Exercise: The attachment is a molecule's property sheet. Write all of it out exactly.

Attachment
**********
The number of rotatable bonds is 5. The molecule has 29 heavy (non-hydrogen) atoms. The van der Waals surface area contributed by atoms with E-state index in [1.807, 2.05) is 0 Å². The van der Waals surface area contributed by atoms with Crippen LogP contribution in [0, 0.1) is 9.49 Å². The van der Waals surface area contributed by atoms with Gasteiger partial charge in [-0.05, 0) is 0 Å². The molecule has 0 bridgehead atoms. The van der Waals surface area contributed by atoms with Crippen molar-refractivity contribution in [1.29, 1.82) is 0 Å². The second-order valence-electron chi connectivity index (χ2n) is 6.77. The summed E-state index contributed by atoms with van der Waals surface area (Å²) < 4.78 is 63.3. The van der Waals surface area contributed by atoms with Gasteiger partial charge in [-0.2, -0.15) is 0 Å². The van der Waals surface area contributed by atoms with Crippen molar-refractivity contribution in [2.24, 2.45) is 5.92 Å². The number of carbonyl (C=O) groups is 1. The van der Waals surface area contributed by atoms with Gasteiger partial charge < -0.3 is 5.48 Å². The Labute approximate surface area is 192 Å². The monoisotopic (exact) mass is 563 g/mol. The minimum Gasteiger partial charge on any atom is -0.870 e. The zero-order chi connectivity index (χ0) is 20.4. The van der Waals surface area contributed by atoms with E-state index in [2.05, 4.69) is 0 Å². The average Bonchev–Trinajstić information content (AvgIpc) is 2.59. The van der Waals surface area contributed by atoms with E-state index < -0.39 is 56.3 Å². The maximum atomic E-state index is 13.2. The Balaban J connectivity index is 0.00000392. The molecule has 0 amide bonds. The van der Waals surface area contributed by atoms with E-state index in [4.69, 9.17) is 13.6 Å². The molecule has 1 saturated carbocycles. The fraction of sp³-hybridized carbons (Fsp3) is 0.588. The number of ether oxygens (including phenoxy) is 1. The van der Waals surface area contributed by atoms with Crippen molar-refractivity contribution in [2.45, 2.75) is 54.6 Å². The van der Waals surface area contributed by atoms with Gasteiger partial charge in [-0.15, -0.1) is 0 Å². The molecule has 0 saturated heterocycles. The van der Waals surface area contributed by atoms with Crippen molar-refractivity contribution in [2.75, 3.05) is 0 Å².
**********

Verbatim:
The number of rotatable bonds is 5. The molecule has 29 heavy (non-hydrogen) atoms. The van der Waals surface area contributed by atoms with E-state index in [1.807, 2.05) is 0 Å². The van der Waals surface area contributed by atoms with Crippen LogP contribution in [0, 0.1) is 9.49 Å². The van der Waals surface area contributed by atoms with Gasteiger partial charge in [-0.05, 0) is 0 Å². The molecule has 0 bridgehead atoms. The van der Waals surface area contributed by atoms with Crippen molar-refractivity contribution in [1.29, 1.82) is 0 Å². The second-order valence-electron chi connectivity index (χ2n) is 6.77. The summed E-state index contributed by atoms with van der Waals surface area (Å²) < 4.78 is 63.3. The van der Waals surface area contributed by atoms with Gasteiger partial charge in [-0.2, -0.15) is 0 Å². The van der Waals surface area contributed by atoms with Crippen molar-refractivity contribution in [2.24, 2.45) is 5.92 Å². The number of carbonyl (C=O) groups is 1. The van der Waals surface area contributed by atoms with Gasteiger partial charge < -0.3 is 5.48 Å². The Labute approximate surface area is 192 Å². The monoisotopic (exact) mass is 563 g/mol. The minimum Gasteiger partial charge on any atom is -0.870 e. The zero-order chi connectivity index (χ0) is 20.4. The van der Waals surface area contributed by atoms with E-state index in [2.05, 4.69) is 0 Å². The average Bonchev–Trinajstić information content (AvgIpc) is 2.59. The van der Waals surface area contributed by atoms with E-state index < -0.39 is 56.3 Å². The maximum atomic E-state index is 13.2. The Balaban J connectivity index is 0.00000392. The molecule has 0 amide bonds. The van der Waals surface area contributed by atoms with E-state index in [4.69, 9.17) is 13.6 Å². The molecule has 1 saturated carbocycles. The fraction of sp³-hybridized carbons (Fsp3) is 0.588. The number of ether oxygens (including phenoxy) is 1. The van der Waals surface area contributed by atoms with Crippen molar-refractivity contribution in [2.45, 2.75) is 54.6 Å². The van der Waals surface area contributed by atoms with Gasteiger partial charge in [-0.15, -0.1) is 0 Å². The molecule has 0 saturated heterocycles. The van der Waals surface area contributed by atoms with Crippen molar-refractivity contribution in [2.75, 3.05) is 0 Å².